“I was Patient Zero of losing a personal reputation on a global scale almost instantaneously.”
– Monica Lewinsky
Today, the kind of online public shaming Monica Lewinsky went through has become constant — and can turn deadly. In a brave talk, she takes a hard look at our online culture of humiliation, the different reasons for shaming, and asks for new solutions. In the TED Talk, Lewinsky asks for a show of hands: “Who didn’t make a mistake at 22?”
“Not a day goes by that I am not reminded of my mistake, and I regret that mistake deeply,” she continues. “In 1998, after having been swept up in an improbable romance, I was then swept up into the eye of a political, legal and media maelstrom like we had never seen before. This scandal was brought to you by the digital revolution,” she says. “It was the first time traditional news was usurped by the Internet, a click that reverberated around the whole world. Lewinsky said that she had very little understanding of what was happening at the time. “Overnight, I went from being a completely private figure to a publicly humiliated one worldwide,”
At the time of her TED Talk, few in the audience would have been able to identify her voice before Monica Lewinsky stepped on the stage. Monica wrote an essay for Vanity Fair in 2014, but the TED Talk is only the second time she’s spoken in public since disappearing from the public eye in 2005.
Monica relocated to London and began studying social psychology. The media landscape of the mid 1990s was, of course, very different from what it is today.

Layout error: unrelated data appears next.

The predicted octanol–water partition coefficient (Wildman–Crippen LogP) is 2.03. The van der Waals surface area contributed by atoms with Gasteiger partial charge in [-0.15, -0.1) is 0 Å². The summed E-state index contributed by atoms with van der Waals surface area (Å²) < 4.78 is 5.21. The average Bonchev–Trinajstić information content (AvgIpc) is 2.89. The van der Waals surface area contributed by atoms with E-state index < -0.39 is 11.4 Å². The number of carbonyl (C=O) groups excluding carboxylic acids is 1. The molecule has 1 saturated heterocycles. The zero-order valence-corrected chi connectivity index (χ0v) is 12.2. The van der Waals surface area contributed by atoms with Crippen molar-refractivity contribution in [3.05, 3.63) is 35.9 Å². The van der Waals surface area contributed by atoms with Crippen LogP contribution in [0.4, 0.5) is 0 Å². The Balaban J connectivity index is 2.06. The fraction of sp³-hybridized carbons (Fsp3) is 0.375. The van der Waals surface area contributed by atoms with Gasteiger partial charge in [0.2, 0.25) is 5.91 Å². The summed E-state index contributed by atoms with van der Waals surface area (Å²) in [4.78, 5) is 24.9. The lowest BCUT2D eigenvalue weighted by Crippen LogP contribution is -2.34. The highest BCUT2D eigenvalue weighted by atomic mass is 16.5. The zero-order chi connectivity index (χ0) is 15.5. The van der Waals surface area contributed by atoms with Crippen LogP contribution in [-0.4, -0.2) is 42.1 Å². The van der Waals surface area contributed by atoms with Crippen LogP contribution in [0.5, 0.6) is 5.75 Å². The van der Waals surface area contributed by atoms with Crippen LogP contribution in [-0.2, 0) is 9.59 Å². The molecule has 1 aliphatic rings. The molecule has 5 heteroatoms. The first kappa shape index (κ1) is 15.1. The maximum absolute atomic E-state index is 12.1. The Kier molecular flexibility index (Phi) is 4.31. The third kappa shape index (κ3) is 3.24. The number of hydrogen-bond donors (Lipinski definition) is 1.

“This was not something that happened with regularity back then in 1998,” she says. “And by ‘this,’ I mean the stealing of people’s private words, actions conversations or photos and then making them public. Public without consent, public without context and public without compassion.”
Our society’s culture of humiliation has a large price, notes Lewinsky, as she brings up Nicolaus Mills’ concept.
“A marketplace has emerged where public humiliation is a commodity and shame is an industry,” she asks. “How is the money made? Clicks. The more shame, the more clicks; the more clicks, the more advertising dollars … We are in a dangerous cycle: the more we click on this kind of gossip, the more numb we get to the human lives behind it. And the more numb we get, the more we click.”
Lewinsky quickly quotes another TED speaker, Brené Brown, who researches shame. As Brown said in a Twitter conversation in 2014, “Shame can’t survive empathy.” When something shameful happens in your life, shame and vulnerability researcher Dr. Brown says, there are six types of people with whom you shouldn’t share the story. Watch below to find out who they are. Plus, hear why she says everyone needs just one “move-the-body friend.”
- The friend who actually feels shame for you, gasps and confirms how horrified you should be.
- The friend who responds with sympathy (“I feel so sorry for you.”) rather than empathy (“I get it, I feel with you and I’ve been there.”)
- The friend who needs you to be the pillar of worthiness and authenticity, who can’t help because she’s too disappointed in your imperfections.
- The friend who is so uncomfortable with vulnerability that she scolds, “How did you let this happen?”
- The friend who is all about making it better and, out of her own discomfort, refuses to acknowledge that you can actually make terrible choices (“You’re exaggerating. It wasn’t that bad.”)
- The friend who confuses connection with the opportunity to one-up you. (“Well, that’s nothing. Listen what happened to me…”)
“There Are No Prerequisites For Worthiness”
– Brené Brown